In fact, senior executives of ATV had already approached the ABC with the intention of offering a management buyout of the service. In evidence to the Committee, Mr Michael Mann confirmed this:

The ABC Management decision with respect to the future of ATV should be seen as quite separate to the Mansfield Report. By the date of tabling of this report (May 1997), the sale process for ATV is well advanced. As was detailed in evidence to the Committee by Mr Michael Mann, Chief Executive of ATV:

It should be added that it is encouraging in this context that Mr Mann saw no need for there to be an "independent" and "public" international broadcaster. His vision of the ATV service, in fact, is clearly on a much more commercial footing:

Mr Mann also expressed his frustration at being unable to take up certain commercial opportunities because of some of the uncertainty surrounding the sale process, including this Committee of Inquiry:

It should also be noted that the ABC Management had declared its intention to sell ATV prior to the release of the Mansfield Report, [20] and therefore its impending sale should not be attributed to the Mansfield recommendations. This is all the more so given the unequivocal statements of witnesses appearing before the Committee from the ABC stating that the ABC did not consider that the international services were in danger at the time its submission to the Mansfield report was written.

Hence, the ABC Management's decision with respect to the future ATV should be seen quite separate by from the Mansfield review.


[1] Interview, AM program, ABC Radio, 23/4/97.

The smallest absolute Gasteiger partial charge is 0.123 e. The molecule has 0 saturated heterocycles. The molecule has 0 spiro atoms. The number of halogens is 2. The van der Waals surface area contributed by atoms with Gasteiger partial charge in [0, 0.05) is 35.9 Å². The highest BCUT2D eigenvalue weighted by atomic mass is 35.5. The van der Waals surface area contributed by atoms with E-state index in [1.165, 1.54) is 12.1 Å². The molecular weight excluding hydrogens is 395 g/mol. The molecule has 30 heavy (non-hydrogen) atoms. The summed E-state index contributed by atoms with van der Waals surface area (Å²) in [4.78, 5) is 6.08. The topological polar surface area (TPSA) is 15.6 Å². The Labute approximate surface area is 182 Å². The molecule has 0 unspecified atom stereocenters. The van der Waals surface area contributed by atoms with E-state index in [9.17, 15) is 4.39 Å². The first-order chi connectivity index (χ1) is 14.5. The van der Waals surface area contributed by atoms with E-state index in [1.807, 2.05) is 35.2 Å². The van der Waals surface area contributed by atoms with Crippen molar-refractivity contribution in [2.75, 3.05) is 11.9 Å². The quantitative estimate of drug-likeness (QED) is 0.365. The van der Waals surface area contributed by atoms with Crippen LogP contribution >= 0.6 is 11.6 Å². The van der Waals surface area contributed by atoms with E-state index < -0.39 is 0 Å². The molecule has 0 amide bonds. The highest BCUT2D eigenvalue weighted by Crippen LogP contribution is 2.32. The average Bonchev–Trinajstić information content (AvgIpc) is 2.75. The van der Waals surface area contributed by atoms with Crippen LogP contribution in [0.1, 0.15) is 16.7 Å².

[2] Committee Hansard, p. 107.

[3] Letter to the Minister for Communications and Art, Micheal Hutchinson, Our ABC Report, March 1995, pp. 60.

[4] Media release, "Radio Australia", Australian Broadcasting Corporation, 30 April 1997.

[5] Committee Hansard, p. 105

[6] Hansard, p. 342 (Tues 15 April, 1997, Sydney).

[7] Radio Australia Review, ABC, August 1989, p. 14.

[8] Committee Hansard, p. 32.

[9] Answer to question on notice taken by the Department of Communications and the Arts, 3 April 1997, [p.3].

[10] Committee Hansard, p. 184.

[11] Review of the Status and Funding of the ABC's International Broadcasting Services, October 1995, p. 3.

[12] Committee Hansard, p. 338.

[13] Review of the Status and Funding of the ABC's International Broadcasting Services, October 1995, p.iv.

[14] External Funding, Advertising and Sponsorship, ABC background paper, April 1993.

[15] Committee Hansard, p. 233.

[16] Committee Hansard, p. 138

[17] Committee Hansard, p. 133.

[18] Committee Hansard, p. 136.

[19] Committee Hansard, p. 133.

[20] One ABC: The Vision-and the Decision: an update from the ABC to the Review of the Functions and Role of the ABC, December 1996, pp 31-32.